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Sharon Meers's picture

David Paterson is keeping me up at night. Whether he remains New York’s governor is not my worry - I live across the country and even liked how he confessed his own foibles while taking office. Since then, the governor’s decline and alleged misuse of power have been sad. But what really troubles me is a more far-reaching sin: Paterson’s failure to stand up against violence. Asked about his girl-friend-choking aid, Paterson minimized, telling The New York Times that what happened was “like breakups you hear about all the time.”

Paterson’s right about one thing: relationship abuse is ubiquitous -- and so are bystanders who, like the governor, don’t do enough to stop it. My grandmother, a teen-age single mom, fell into the arms of a pathologically violent man. The results were so dire that my dad ran away as a 9th grader. I’m lucky my father found a useful outlet for most of his trauma - he put himself in therapy, became a mental health worker and devoted his career to the many patients whose ills start with abuse. But pain still lives in my dad’s eyes. And I ask myself how many bystanders had the power to step in, to protect my grandmother and her children -- but did not.

I know the urge to look away, the feeling of “I can’t deal with this now, how could I help anyway?” I saw it in myself, in how long it took me to read, Crazy Love, a riveting book by my college classmate Leslie Morgan-Steiner, about her marriage to a charming, intelligent man whose rage almost killed her. It was also hard to face the fact that we Gen X’ers aren’t that much better than our parents. As a group, we still don’t acknowledge this violence for the horror that it is. Knowing what Morgan-Steiner’s ex-husband haddone, people still invited him to parties and into their homes, as if saying “well, these things happen.”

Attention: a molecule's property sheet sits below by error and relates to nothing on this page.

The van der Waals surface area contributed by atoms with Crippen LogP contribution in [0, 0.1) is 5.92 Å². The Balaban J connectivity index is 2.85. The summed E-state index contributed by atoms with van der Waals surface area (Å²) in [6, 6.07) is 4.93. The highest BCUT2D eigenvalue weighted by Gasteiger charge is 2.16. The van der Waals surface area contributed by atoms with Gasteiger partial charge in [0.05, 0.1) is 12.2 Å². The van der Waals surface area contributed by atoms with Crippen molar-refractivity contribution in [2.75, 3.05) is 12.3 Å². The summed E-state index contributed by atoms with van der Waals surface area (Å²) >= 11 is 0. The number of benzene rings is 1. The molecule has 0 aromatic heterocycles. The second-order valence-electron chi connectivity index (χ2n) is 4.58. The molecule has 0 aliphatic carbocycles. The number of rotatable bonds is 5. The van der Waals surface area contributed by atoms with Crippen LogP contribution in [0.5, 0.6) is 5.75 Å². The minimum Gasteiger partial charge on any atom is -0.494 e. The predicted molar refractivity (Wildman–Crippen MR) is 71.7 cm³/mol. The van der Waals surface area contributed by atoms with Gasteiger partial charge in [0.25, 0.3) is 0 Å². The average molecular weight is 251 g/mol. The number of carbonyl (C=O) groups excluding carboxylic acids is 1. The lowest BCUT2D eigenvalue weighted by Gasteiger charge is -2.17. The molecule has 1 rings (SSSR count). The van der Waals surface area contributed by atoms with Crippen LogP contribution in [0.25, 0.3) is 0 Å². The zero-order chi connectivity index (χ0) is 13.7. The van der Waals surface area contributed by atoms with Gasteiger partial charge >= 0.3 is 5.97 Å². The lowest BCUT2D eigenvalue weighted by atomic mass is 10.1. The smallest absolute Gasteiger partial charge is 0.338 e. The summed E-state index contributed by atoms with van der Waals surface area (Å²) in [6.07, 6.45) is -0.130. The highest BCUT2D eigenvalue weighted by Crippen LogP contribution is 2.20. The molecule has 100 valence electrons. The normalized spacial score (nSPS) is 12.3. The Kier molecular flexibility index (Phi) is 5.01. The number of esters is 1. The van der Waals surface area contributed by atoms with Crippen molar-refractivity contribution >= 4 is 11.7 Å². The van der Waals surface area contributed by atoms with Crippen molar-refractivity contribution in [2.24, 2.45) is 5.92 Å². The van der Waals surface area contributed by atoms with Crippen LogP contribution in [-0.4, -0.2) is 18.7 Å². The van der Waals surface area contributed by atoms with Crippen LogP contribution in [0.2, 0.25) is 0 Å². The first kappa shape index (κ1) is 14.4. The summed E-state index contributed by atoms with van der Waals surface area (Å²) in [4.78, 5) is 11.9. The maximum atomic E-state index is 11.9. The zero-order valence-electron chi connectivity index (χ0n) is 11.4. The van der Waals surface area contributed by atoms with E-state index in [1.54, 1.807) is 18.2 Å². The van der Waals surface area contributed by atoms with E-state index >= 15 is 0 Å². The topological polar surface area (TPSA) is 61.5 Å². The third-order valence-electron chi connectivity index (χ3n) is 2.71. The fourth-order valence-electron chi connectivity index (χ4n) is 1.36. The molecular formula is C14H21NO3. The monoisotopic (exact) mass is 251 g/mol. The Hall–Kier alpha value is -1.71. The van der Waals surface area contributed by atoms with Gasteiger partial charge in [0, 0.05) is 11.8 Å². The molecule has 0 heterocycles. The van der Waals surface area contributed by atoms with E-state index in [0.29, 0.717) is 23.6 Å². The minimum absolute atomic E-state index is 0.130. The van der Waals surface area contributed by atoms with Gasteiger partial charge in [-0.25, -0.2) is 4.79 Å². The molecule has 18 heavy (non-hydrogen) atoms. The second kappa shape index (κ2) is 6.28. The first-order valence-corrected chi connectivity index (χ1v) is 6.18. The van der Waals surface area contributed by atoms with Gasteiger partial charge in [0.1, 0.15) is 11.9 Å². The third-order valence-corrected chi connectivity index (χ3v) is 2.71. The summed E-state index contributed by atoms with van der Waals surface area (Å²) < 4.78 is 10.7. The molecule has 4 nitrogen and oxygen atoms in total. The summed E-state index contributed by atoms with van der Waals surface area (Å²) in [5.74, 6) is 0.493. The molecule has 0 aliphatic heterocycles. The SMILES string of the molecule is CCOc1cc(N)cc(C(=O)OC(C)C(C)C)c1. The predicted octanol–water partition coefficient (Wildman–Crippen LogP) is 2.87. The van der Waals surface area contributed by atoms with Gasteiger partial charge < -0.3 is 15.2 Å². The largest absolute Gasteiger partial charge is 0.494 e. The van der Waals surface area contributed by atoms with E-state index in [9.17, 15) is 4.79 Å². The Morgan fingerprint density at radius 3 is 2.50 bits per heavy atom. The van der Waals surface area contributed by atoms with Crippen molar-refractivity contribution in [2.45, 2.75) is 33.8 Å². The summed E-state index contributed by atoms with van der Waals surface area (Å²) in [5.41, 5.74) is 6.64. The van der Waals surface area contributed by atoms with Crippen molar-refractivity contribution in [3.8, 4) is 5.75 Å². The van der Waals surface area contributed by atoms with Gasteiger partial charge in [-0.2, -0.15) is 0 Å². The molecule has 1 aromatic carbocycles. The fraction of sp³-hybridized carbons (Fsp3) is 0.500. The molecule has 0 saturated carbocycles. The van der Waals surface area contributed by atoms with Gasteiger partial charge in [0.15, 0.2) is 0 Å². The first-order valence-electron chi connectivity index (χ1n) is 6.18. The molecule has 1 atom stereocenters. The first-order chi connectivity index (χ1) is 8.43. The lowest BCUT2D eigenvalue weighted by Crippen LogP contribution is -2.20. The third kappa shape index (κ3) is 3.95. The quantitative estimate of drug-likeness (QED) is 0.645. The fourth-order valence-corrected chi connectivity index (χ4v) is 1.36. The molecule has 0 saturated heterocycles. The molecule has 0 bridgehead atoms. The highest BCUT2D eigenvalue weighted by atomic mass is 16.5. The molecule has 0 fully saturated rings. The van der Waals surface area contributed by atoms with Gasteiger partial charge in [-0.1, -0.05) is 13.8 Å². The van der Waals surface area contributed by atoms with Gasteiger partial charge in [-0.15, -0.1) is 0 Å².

In the book, a psychologist explains that abusers often come by their disease honestly -- as victims of cruelty themselves. Because of this, predators often live in extreme denial, believing that their brutality is justified or just plain normal. And how much are we each doing to disabuse them of that notion?

"Domestic violence is a brutal crime that shatters millions of lives every year, transcending race, ethnicity, social class and even gender," said Rudy Giuliani ten years ago. While Rudy’s politics differ from mine, I admire his words and wonder what it takes for more of us to speak -- and act on -- them. How many bosses want law-breakers on the payroll? What if more abusers knew that violence could cost them their job? Imagine if Paterson had handed his aid a note: “I care about you. Call this number - get professional help. If it happens again, you’re fired.”

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